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Nebraska Auto Insurance

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Nebraska uses a Tort insurance system. In other words, if you cause an accident, you (together with your insurance carrier) will be asked to reimburse the other parties for their material losses and, if necessary, cover their medical expenses.

Minimum legal requirements

The state of Nebraska requires all drivers to hold at least a 25/50/25 Liability policy with 25/50 Uninsured Motorist coverage:

  • $25,000 per injured passenger or pedestrian in an accident where you were at fault, but not more than $50,000 for all injured people;
  • $10,000 to cover property damage;
  • $25,000 per injured passenger in an accident caused by an uninsured or underinsured motorist, but not more than $50,000 for the whole accident.

Average insurance costs in Nebraska

Nebraska residents pay much less than the average American for car insurance. The mean cost of insurance in Nebraska is of only $728, which is less than half of the nation-wide figure of $1,678. However, insurance in major cities tends to be way above the state average: $1,183 in Grand Island, $1,385 in Fremont, $1,047 in Kearney, $1,440 in Omaha, $1,192 in Lincoln, $1,302 in Hastings or $1,104 in North Platte.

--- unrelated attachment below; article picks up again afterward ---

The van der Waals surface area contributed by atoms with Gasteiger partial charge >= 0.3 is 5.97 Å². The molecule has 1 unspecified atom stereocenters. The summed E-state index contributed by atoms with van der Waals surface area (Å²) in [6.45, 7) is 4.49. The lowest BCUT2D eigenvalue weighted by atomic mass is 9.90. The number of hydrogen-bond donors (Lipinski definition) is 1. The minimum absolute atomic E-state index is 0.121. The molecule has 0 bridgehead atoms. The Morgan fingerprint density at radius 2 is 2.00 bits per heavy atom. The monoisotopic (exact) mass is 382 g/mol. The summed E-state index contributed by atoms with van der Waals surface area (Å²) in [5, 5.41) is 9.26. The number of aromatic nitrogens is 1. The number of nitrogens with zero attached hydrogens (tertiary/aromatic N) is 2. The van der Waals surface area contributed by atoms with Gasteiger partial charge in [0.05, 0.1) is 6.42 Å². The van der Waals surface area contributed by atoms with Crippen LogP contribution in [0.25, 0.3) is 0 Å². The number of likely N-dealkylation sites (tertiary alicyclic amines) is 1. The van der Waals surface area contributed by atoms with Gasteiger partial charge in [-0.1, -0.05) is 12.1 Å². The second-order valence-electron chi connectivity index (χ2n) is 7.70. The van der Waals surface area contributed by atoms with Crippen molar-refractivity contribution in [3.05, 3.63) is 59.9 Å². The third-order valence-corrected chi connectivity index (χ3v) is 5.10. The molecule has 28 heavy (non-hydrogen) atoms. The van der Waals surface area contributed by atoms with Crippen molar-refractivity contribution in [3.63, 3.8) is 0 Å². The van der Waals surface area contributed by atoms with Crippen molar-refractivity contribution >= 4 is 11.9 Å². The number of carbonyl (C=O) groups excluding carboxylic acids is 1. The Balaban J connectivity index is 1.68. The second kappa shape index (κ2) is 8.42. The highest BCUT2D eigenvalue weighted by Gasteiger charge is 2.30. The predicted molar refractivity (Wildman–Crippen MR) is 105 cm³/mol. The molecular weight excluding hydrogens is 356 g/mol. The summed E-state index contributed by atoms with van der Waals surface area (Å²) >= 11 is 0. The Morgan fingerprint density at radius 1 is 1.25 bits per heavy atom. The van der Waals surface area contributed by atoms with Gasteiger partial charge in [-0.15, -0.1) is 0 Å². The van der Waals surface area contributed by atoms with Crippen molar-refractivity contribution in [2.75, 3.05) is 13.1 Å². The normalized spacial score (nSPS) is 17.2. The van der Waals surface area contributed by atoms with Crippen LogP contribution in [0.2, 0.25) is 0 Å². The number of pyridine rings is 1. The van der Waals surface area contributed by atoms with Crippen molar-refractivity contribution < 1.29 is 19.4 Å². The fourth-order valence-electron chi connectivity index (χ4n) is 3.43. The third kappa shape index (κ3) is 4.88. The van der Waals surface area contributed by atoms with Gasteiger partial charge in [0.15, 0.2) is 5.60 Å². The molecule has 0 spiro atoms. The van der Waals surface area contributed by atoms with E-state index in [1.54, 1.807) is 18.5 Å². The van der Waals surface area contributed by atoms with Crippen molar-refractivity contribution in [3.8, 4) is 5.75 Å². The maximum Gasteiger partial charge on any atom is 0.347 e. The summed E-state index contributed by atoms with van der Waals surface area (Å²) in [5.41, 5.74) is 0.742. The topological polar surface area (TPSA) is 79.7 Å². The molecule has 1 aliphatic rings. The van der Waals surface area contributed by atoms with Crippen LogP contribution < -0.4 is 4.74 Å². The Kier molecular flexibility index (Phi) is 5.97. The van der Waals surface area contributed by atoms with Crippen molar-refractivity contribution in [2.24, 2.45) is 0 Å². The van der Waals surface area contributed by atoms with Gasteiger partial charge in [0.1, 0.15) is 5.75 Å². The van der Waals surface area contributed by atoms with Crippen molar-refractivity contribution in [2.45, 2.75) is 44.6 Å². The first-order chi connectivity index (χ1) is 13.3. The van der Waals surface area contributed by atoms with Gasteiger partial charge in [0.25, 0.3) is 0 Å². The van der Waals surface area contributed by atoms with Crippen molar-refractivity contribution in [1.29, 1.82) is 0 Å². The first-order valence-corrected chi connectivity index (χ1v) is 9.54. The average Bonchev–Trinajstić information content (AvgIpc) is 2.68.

Using a cellphone when driving

Nebraska has put a ban on all text-based communication when operating a vehicle. New drivers under 18 aren’t allowed to use cellphones altogether. The Nebraska Senate currently analyzes a law that would put a full ban on the use of wireless devices when driving.

Teenage driving regulations

Nebraska uses a Graduated Driver License (GDL) system to help aspiring drivers gain hands-on experience with driving on public roads. The program is open for teens as young as 14, and kids can get various provisional driving permits based on their age and behind-the-wheel experience.

Penalties for driving uninsured in Nebraska

Nebraska laws require that you always carry proof of insurance in the car and be able to produce it when asked by the law enforcement agencies. If you are caught without insurance, you risk a fine of up to $500 for the first offense, plus the immediate suspension of your driver’s license and registration certificate. Your driving privileges will then be reinstated once you show proof of financial responsibility, which is usually in the form of a SR22 certificate.

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